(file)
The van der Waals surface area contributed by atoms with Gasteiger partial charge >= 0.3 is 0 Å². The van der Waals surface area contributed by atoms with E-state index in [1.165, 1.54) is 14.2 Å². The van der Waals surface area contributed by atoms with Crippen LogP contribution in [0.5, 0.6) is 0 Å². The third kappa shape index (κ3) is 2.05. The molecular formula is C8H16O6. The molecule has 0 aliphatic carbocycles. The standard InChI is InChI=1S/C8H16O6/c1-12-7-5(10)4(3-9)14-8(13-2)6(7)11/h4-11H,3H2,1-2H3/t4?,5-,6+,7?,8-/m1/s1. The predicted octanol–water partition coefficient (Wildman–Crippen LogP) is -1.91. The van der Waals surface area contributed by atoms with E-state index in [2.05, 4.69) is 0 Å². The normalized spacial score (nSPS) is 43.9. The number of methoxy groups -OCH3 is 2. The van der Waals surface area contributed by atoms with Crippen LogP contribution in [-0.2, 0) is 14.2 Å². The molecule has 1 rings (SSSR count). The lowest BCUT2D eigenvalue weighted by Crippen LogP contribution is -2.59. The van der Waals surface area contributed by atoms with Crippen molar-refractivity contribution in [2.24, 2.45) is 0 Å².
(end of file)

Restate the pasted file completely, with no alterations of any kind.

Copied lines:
The van der Waals surface area contributed by atoms with Gasteiger partial charge >= 0.3 is 0 Å². The van der Waals surface area contributed by atoms with E-state index in [1.165, 1.54) is 14.2 Å². The van der Waals surface area contributed by atoms with Crippen LogP contribution in [0.5, 0.6) is 0 Å². The third kappa shape index (κ3) is 2.05. The molecular formula is C8H16O6. The molecule has 0 aliphatic carbocycles. The standard InChI is InChI=1S/C8H16O6/c1-12-7-5(10)4(3-9)14-8(13-2)6(7)11/h4-11H,3H2,1-2H3/t4?,5-,6+,7?,8-/m1/s1. The predicted octanol–water partition coefficient (Wildman–Crippen LogP) is -1.91. The van der Waals surface area contributed by atoms with E-state index in [2.05, 4.69) is 0 Å². The normalized spacial score (nSPS) is 43.9. The number of methoxy groups -OCH3 is 2. The van der Waals surface area contributed by atoms with Crippen LogP contribution in [-0.2, 0) is 14.2 Å². The molecule has 1 rings (SSSR count). The lowest BCUT2D eigenvalue weighted by Crippen LogP contribution is -2.59. The van der Waals surface area contributed by atoms with Crippen molar-refractivity contribution in [2.24, 2.45) is 0 Å².